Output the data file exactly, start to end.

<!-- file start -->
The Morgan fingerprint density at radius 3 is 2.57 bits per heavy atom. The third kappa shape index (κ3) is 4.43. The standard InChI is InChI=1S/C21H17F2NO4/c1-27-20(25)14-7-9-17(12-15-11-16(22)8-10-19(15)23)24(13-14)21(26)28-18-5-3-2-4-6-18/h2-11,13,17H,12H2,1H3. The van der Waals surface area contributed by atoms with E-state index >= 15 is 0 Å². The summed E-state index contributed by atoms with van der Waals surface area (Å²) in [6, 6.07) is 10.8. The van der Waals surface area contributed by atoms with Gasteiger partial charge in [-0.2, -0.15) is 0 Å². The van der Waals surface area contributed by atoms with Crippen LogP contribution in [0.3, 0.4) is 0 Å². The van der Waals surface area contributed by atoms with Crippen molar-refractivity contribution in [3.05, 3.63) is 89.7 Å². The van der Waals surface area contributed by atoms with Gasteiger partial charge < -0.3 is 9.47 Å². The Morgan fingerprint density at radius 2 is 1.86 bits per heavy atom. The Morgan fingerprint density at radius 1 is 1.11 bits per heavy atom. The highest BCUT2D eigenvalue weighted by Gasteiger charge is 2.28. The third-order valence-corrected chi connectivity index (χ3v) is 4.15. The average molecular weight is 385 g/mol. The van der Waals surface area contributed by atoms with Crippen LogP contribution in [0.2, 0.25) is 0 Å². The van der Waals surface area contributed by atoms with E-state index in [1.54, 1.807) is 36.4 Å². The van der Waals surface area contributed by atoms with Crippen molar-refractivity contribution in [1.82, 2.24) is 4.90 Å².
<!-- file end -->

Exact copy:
The Morgan fingerprint density at radius 3 is 2.57 bits per heavy atom. The third kappa shape index (κ3) is 4.43. The standard InChI is InChI=1S/C21H17F2NO4/c1-27-20(25)14-7-9-17(12-15-11-16(22)8-10-19(15)23)24(13-14)21(26)28-18-5-3-2-4-6-18/h2-11,13,17H,12H2,1H3. The van der Waals surface area contributed by atoms with E-state index >= 15 is 0 Å². The summed E-state index contributed by atoms with van der Waals surface area (Å²) in [6, 6.07) is 10.8. The van der Waals surface area contributed by atoms with Gasteiger partial charge in [-0.2, -0.15) is 0 Å². The van der Waals surface area contributed by atoms with Crippen LogP contribution in [0.3, 0.4) is 0 Å². The van der Waals surface area contributed by atoms with Crippen molar-refractivity contribution in [3.05, 3.63) is 89.7 Å². The van der Waals surface area contributed by atoms with Gasteiger partial charge < -0.3 is 9.47 Å². The Morgan fingerprint density at radius 2 is 1.86 bits per heavy atom. The Morgan fingerprint density at radius 1 is 1.11 bits per heavy atom. The highest BCUT2D eigenvalue weighted by Gasteiger charge is 2.28. The third-order valence-corrected chi connectivity index (χ3v) is 4.15. The average molecular weight is 385 g/mol. The van der Waals surface area contributed by atoms with Crippen LogP contribution in [0.2, 0.25) is 0 Å². The van der Waals surface area contributed by atoms with E-state index in [1.54, 1.807) is 36.4 Å². The van der Waals surface area contributed by atoms with Crippen molar-refractivity contribution in [1.82, 2.24) is 4.90 Å².